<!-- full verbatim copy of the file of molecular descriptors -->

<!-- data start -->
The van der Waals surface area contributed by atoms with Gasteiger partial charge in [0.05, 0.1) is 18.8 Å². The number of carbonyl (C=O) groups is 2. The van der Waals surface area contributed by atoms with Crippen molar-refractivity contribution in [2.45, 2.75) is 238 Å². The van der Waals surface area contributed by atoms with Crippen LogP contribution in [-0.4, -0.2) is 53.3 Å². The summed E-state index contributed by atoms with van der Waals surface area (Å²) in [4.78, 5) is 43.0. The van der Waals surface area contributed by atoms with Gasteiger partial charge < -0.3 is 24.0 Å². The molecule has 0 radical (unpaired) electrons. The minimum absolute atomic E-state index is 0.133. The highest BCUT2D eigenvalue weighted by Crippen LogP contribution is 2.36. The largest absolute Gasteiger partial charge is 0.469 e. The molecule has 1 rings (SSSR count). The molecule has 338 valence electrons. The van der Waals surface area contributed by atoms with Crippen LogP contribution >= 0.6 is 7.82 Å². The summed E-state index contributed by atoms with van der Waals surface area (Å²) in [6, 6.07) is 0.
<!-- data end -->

The van der Waals surface area contributed by atoms with Gasteiger partial charge in [0.05, 0.1) is 18.8 Å². The number of carbonyl (C=O) groups is 2. The van der Waals surface area contributed by atoms with Crippen molar-refractivity contribution in [2.45, 2.75) is 238 Å². The van der Waals surface area contributed by atoms with Crippen LogP contribution in [-0.4, -0.2) is 53.3 Å². The summed E-state index contributed by atoms with van der Waals surface area (Å²) in [4.78, 5) is 43.0. The van der Waals surface area contributed by atoms with Gasteiger partial charge < -0.3 is 24.0 Å². The molecule has 0 radical (unpaired) electrons. The minimum absolute atomic E-state index is 0.133. The highest BCUT2D eigenvalue weighted by Crippen LogP contribution is 2.36. The largest absolute Gasteiger partial charge is 0.469 e. The molecule has 1 rings (SSSR count). The molecule has 338 valence electrons. The van der Waals surface area contributed by atoms with Crippen LogP contribution >= 0.6 is 7.82 Å². The summed E-state index contributed by atoms with van der Waals surface area (Å²) in [6, 6.07) is 0.